White Night Review: It’s Always Darkest Before Dawn

March 11th, 2015 -

Have you ever seen a game and decided you needed to play it based on the art direction? I’ve bought several games based on this over the years, and when I first saw OSome Studio’s White Night last year, I fell in love. Now that it’s out, I can verify if it’s all style and no substance, or if it plays as great as it looks.

White Night_Launch Screenshot_3

White Night takes a lot of inspiration from Hitchcock and noir films, and it takes the player back a ways to a time when fixed cameras were commonplace. The game takes place around Boston in the 1930s, with a very pulp filled narrative and soundtrack. The story starts with a detective (you) driving down a dark road, crashing at the sight of a “girl” in the middle of it. It’s here that you are introduced to one of the main characters of the game: the Vesper Mansion. While stumbling about the area, you are introduced to some mechanics of the game – walking, looking at things, and using light to solve puzzles. After finding the key to the mansion, you’re introduced to a few more mechanics, such as using matches for light, running, and avoiding/fighting ghosts.

For the most part, the game focuses on telling a story. And it does a great job of it, using the atmosphere to its advantage. With the stark contrast between black and white, it’s hard not to pick out details, and because of that, there are times you aren’t sure if you saw something move in the dark (or light) or not. And let me state now – you aren’t safe in the dark. The longer you stay in it, the more distraught you become, though you have a while to find matches lying around in this state if you happen to find yourself going insane (reminiscent of Amnesia). Also, if in the dark and a ghost happens to grab hold of you… well, you’ll be heading back to the last checkpoint. Do note though, only electric light is capable of protecting you from ghosts – a match will only let you see it better. Also, no amount of light will keep you safe from what the darkness holds later on.

White Night_Launch Screenshot_2

The game is labeled survival horror, though the amount of surviving is pretty minimalistic. Sure, there are ghosts, but the game is much more of a puzzle/story centric game than survival horror. There is an abundance of matches (unless you are really, really bad at puzzle solving), and as stated, killing ghosts involves electric light, so it’s not like you are conserving matches as you would be with ammo in Silent Hill. The hardest part of surviving ghosts is seeing where you are going due to the darkness and the fixed cameras. And those two things are the main hindrances of the game in general. Obviously the darkness mechanic is important to the story telling and serves as a metaphor, but combined with the fixed cameras, it can become a nuisance navigating the mansion. Rooms mesh together, and you’ll unknowingly walk into a connected room without realizing. While this may have been the intention (I doubt it), it is more disorienting than anything.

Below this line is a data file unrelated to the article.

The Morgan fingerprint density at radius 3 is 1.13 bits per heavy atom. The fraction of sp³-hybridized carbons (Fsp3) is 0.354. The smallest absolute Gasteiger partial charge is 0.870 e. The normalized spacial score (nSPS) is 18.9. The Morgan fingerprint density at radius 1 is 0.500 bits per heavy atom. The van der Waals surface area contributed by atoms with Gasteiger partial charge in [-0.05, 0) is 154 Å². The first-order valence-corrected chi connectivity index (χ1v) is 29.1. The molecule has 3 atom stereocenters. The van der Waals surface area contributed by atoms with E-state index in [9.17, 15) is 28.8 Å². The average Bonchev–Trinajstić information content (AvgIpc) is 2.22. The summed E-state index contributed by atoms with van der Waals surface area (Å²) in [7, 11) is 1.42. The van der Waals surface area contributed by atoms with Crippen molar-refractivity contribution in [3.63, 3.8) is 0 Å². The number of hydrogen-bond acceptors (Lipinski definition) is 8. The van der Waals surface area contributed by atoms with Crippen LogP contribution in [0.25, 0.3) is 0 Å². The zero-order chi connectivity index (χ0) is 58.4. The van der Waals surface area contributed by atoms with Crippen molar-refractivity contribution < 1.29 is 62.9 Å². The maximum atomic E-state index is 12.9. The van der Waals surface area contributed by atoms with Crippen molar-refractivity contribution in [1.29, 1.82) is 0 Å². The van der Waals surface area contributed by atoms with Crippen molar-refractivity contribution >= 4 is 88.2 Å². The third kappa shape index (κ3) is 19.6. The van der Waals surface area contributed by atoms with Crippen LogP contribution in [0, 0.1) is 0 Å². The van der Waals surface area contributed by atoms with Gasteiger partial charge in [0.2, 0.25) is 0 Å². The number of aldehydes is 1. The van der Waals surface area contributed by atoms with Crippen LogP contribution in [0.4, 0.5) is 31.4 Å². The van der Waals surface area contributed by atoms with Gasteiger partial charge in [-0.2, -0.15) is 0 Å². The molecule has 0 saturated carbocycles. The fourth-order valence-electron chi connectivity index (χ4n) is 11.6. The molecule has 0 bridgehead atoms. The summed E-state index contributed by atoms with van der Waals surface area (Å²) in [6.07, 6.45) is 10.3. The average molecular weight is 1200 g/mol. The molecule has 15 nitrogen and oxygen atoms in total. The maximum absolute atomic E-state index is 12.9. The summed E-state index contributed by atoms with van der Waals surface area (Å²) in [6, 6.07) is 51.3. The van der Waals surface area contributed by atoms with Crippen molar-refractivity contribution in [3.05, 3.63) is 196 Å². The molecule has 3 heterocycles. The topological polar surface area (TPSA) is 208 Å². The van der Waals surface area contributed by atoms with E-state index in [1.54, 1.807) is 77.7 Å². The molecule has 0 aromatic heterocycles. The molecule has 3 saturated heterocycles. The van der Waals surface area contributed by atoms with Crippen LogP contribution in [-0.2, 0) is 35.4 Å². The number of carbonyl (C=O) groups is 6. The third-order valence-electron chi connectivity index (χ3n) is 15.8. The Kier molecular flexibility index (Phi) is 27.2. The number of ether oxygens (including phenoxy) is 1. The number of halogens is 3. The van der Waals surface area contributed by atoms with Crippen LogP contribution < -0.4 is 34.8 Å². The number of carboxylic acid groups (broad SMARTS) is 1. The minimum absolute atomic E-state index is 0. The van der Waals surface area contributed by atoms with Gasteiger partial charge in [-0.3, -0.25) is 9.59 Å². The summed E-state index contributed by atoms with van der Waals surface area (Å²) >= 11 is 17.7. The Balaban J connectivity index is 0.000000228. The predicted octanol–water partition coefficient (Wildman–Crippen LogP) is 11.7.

The puzzles are solved in a fairly similar manner throughout. You’ll explore a room, find an object that requires both hands, which means you must find a light source other than your match because you can’t interact with objects in the dark (other than matches). So explore, interact, read, avoid/kill ghost, and move on to next puzzle. Fairly simple, but it works well. Avoiding ghosts can be quite the task, and you’ll find them in bizarre places – as well as in weird positions (perhaps it’s how they died?). Also, while matches are in abundance, it’s worth noting that if you’re low on matches, there’s a chance you have duds. No case of matches is absolute, and that’s equally true here.

White Night_Launch Screenshot_4

White Night is ultimately a great experience, with one of the best horror stories I’ve been a part of in quite a while. The narrative is great, the aesthetics are wonderful, and the background you uncover is simply haunting. There are issues with navigation, but overall I’d say this is a night you wouldn’t want to sleep through.



  • Art Style
  • Story
  • The Horror Elements


  • Navigating
  • Unforgiving Ghosts

White Night was created by OSome Studio and published by Activision. The game was made available on PC/Mac and PS4 on March 3, 2015, and X1 March 6th for $14.99. The PS4 copy reviewed was provided for us. If you’d like to see more of White Night, check out the official site.


Here at FFoP we use a rating method that you may be unfamiliar with, so allow us to clarify. When we review a game, we see what sort of BRA fits. Buy, Rent, or Acquire is the rating we give out – we’ve boiled it down for simplicity. A Buy is worth the full retail value; a Rent is something you may want to try before you buy, or grab at a discount; an Acquire is something you can play, but we’d suggest borrowing it from someone, grabbing it in a game bundle, or some other means. If you want further clarification, please feel free to get in touch.

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